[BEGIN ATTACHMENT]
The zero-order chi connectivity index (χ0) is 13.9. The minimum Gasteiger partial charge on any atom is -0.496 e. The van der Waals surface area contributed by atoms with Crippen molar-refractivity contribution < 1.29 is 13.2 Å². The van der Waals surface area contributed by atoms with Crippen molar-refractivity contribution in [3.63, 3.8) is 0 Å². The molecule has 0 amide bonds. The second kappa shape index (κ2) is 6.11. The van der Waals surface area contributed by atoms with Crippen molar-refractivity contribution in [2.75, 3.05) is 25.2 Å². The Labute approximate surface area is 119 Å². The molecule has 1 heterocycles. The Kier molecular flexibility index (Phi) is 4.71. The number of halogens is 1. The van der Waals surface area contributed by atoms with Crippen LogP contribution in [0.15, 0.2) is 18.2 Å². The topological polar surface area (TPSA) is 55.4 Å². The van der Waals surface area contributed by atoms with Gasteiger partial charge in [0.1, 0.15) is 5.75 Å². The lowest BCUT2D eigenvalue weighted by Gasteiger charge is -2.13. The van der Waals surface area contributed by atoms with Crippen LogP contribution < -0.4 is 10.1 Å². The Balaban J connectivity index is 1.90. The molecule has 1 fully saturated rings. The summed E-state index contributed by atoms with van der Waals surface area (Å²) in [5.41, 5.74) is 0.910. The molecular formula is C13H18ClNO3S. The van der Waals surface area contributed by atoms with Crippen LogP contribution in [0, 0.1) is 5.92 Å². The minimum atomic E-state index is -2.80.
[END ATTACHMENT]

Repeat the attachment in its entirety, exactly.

The zero-order chi connectivity index (χ0) is 13.9. The minimum Gasteiger partial charge on any atom is -0.496 e. The van der Waals surface area contributed by atoms with Crippen molar-refractivity contribution < 1.29 is 13.2 Å². The van der Waals surface area contributed by atoms with Crippen molar-refractivity contribution in [3.63, 3.8) is 0 Å². The molecule has 0 amide bonds. The second kappa shape index (κ2) is 6.11. The van der Waals surface area contributed by atoms with Crippen molar-refractivity contribution in [2.75, 3.05) is 25.2 Å². The Labute approximate surface area is 119 Å². The molecule has 1 heterocycles. The Kier molecular flexibility index (Phi) is 4.71. The number of halogens is 1. The van der Waals surface area contributed by atoms with Crippen LogP contribution in [0.15, 0.2) is 18.2 Å². The topological polar surface area (TPSA) is 55.4 Å². The van der Waals surface area contributed by atoms with Gasteiger partial charge in [0.1, 0.15) is 5.75 Å². The lowest BCUT2D eigenvalue weighted by Gasteiger charge is -2.13. The van der Waals surface area contributed by atoms with Crippen LogP contribution < -0.4 is 10.1 Å². The Balaban J connectivity index is 1.90. The molecule has 1 fully saturated rings. The summed E-state index contributed by atoms with van der Waals surface area (Å²) in [5.41, 5.74) is 0.910. The molecular formula is C13H18ClNO3S. The van der Waals surface area contributed by atoms with Crippen LogP contribution in [0, 0.1) is 5.92 Å². The minimum atomic E-state index is -2.80.